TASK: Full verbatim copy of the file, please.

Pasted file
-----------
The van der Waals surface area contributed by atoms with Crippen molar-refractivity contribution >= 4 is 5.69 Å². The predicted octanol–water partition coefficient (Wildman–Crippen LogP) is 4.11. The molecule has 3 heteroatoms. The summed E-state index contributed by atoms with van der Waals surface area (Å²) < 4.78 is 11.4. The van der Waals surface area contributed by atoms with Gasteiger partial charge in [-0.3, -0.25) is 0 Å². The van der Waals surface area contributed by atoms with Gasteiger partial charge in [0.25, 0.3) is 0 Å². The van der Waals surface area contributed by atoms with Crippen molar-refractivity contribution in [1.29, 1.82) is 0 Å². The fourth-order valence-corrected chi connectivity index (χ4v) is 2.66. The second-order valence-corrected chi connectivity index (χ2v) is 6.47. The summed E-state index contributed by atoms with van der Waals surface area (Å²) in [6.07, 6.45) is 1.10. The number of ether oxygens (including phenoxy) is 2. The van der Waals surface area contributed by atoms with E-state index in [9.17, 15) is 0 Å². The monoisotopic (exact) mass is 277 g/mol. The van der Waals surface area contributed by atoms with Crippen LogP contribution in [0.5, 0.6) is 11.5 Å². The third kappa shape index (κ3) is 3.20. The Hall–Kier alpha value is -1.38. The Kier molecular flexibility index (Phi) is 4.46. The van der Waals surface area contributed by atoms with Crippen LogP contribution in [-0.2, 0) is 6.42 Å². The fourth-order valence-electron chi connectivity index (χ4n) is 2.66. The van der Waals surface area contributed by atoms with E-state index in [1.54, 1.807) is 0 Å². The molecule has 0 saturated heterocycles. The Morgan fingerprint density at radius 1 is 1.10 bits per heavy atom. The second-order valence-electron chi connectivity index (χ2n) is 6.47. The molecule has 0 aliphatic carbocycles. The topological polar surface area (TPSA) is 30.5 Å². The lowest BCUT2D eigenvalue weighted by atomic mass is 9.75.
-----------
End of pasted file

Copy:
The van der Waals surface area contributed by atoms with Crippen molar-refractivity contribution >= 4 is 5.69 Å². The predicted octanol–water partition coefficient (Wildman–Crippen LogP) is 4.11. The molecule has 3 heteroatoms. The summed E-state index contributed by atoms with van der Waals surface area (Å²) < 4.78 is 11.4. The van der Waals surface area contributed by atoms with Gasteiger partial charge in [-0.3, -0.25) is 0 Å². The van der Waals surface area contributed by atoms with Gasteiger partial charge in [0.25, 0.3) is 0 Å². The van der Waals surface area contributed by atoms with Crippen molar-refractivity contribution in [1.29, 1.82) is 0 Å². The fourth-order valence-corrected chi connectivity index (χ4v) is 2.66. The second-order valence-corrected chi connectivity index (χ2v) is 6.47. The summed E-state index contributed by atoms with van der Waals surface area (Å²) in [6.07, 6.45) is 1.10. The number of ether oxygens (including phenoxy) is 2. The van der Waals surface area contributed by atoms with E-state index in [9.17, 15) is 0 Å². The monoisotopic (exact) mass is 277 g/mol. The van der Waals surface area contributed by atoms with Crippen LogP contribution in [0.5, 0.6) is 11.5 Å². The third kappa shape index (κ3) is 3.20. The Hall–Kier alpha value is -1.38. The Kier molecular flexibility index (Phi) is 4.46. The van der Waals surface area contributed by atoms with Crippen LogP contribution in [-0.2, 0) is 6.42 Å². The fourth-order valence-electron chi connectivity index (χ4n) is 2.66. The van der Waals surface area contributed by atoms with E-state index in [1.54, 1.807) is 0 Å². The molecule has 0 saturated heterocycles. The Morgan fingerprint density at radius 1 is 1.10 bits per heavy atom. The second-order valence-electron chi connectivity index (χ2n) is 6.47. The molecule has 0 aliphatic carbocycles. The topological polar surface area (TPSA) is 30.5 Å². The lowest BCUT2D eigenvalue weighted by atomic mass is 9.75.